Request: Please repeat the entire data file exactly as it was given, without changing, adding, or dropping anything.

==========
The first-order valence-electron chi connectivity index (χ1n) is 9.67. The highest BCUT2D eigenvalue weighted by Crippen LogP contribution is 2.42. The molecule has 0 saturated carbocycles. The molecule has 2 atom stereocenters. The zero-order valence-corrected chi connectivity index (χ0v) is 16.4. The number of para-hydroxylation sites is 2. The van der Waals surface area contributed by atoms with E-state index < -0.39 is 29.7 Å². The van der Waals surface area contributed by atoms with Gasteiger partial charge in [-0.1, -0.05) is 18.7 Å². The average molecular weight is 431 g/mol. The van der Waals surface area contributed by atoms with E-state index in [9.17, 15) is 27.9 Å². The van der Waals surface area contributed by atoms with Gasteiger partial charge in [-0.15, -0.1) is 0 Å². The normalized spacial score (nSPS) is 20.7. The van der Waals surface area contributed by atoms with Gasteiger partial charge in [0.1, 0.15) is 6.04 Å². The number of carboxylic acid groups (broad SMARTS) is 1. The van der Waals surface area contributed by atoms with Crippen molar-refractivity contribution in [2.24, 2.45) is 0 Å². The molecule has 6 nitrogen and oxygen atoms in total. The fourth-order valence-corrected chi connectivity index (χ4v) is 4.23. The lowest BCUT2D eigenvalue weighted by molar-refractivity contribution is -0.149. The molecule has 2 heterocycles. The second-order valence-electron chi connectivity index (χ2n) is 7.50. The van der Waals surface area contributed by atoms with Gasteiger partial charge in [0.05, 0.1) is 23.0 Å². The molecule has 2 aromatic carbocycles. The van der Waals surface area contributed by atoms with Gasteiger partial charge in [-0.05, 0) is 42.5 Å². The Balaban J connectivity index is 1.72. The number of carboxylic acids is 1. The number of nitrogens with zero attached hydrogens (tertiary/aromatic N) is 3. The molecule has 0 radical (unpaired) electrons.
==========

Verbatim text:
The first-order valence-electron chi connectivity index (χ1n) is 9.67. The highest BCUT2D eigenvalue weighted by Crippen LogP contribution is 2.42. The molecule has 0 saturated carbocycles. The molecule has 2 atom stereocenters. The zero-order valence-corrected chi connectivity index (χ0v) is 16.4. The number of para-hydroxylation sites is 2. The van der Waals surface area contributed by atoms with E-state index < -0.39 is 29.7 Å². The van der Waals surface area contributed by atoms with Gasteiger partial charge in [-0.1, -0.05) is 18.7 Å². The average molecular weight is 431 g/mol. The van der Waals surface area contributed by atoms with E-state index in [9.17, 15) is 27.9 Å². The van der Waals surface area contributed by atoms with Gasteiger partial charge in [-0.15, -0.1) is 0 Å². The normalized spacial score (nSPS) is 20.7. The van der Waals surface area contributed by atoms with Gasteiger partial charge in [0.1, 0.15) is 6.04 Å². The number of carboxylic acid groups (broad SMARTS) is 1. The van der Waals surface area contributed by atoms with Crippen molar-refractivity contribution in [2.24, 2.45) is 0 Å². The molecule has 6 nitrogen and oxygen atoms in total. The fourth-order valence-corrected chi connectivity index (χ4v) is 4.23. The lowest BCUT2D eigenvalue weighted by molar-refractivity contribution is -0.149. The molecule has 2 heterocycles. The second-order valence-electron chi connectivity index (χ2n) is 7.50. The van der Waals surface area contributed by atoms with Gasteiger partial charge in [0.05, 0.1) is 23.0 Å². The molecule has 2 aromatic carbocycles. The van der Waals surface area contributed by atoms with Gasteiger partial charge in [-0.05, 0) is 42.5 Å². The Balaban J connectivity index is 1.72. The number of carboxylic acids is 1. The number of nitrogens with zero attached hydrogens (tertiary/aromatic N) is 3. The molecule has 0 radical (unpaired) electrons.